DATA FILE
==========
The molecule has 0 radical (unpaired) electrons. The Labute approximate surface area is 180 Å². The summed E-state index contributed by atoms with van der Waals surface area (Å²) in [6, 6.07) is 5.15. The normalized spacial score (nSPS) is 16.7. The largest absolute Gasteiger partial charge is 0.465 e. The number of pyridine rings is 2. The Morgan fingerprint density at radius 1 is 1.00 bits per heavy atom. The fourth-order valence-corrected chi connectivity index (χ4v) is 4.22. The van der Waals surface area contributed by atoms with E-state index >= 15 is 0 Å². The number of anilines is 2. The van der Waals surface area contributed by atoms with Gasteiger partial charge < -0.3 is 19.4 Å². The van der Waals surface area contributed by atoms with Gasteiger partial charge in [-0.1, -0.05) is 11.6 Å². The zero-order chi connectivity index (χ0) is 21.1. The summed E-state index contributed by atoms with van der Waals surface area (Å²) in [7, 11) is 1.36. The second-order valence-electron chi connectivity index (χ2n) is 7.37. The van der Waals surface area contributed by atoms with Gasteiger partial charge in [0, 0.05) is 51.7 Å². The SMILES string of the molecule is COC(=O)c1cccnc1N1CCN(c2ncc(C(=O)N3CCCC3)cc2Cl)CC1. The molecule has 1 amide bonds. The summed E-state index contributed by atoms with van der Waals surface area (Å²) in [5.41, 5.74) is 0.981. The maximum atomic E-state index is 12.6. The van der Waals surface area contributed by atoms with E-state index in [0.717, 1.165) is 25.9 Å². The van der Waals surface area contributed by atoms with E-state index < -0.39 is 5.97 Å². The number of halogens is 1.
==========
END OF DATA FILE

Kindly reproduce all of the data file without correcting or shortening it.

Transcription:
The molecule has 0 radical (unpaired) electrons. The Labute approximate surface area is 180 Å². The summed E-state index contributed by atoms with van der Waals surface area (Å²) in [6, 6.07) is 5.15. The normalized spacial score (nSPS) is 16.7. The largest absolute Gasteiger partial charge is 0.465 e. The number of pyridine rings is 2. The Morgan fingerprint density at radius 1 is 1.00 bits per heavy atom. The fourth-order valence-corrected chi connectivity index (χ4v) is 4.22. The van der Waals surface area contributed by atoms with E-state index >= 15 is 0 Å². The number of anilines is 2. The van der Waals surface area contributed by atoms with Gasteiger partial charge < -0.3 is 19.4 Å². The van der Waals surface area contributed by atoms with Gasteiger partial charge in [-0.1, -0.05) is 11.6 Å². The zero-order chi connectivity index (χ0) is 21.1. The summed E-state index contributed by atoms with van der Waals surface area (Å²) in [7, 11) is 1.36. The second-order valence-electron chi connectivity index (χ2n) is 7.37. The van der Waals surface area contributed by atoms with Gasteiger partial charge in [0, 0.05) is 51.7 Å². The SMILES string of the molecule is COC(=O)c1cccnc1N1CCN(c2ncc(C(=O)N3CCCC3)cc2Cl)CC1. The molecule has 1 amide bonds. The summed E-state index contributed by atoms with van der Waals surface area (Å²) in [5.41, 5.74) is 0.981. The maximum atomic E-state index is 12.6. The van der Waals surface area contributed by atoms with E-state index in [0.717, 1.165) is 25.9 Å². The van der Waals surface area contributed by atoms with E-state index < -0.39 is 5.97 Å². The number of halogens is 1.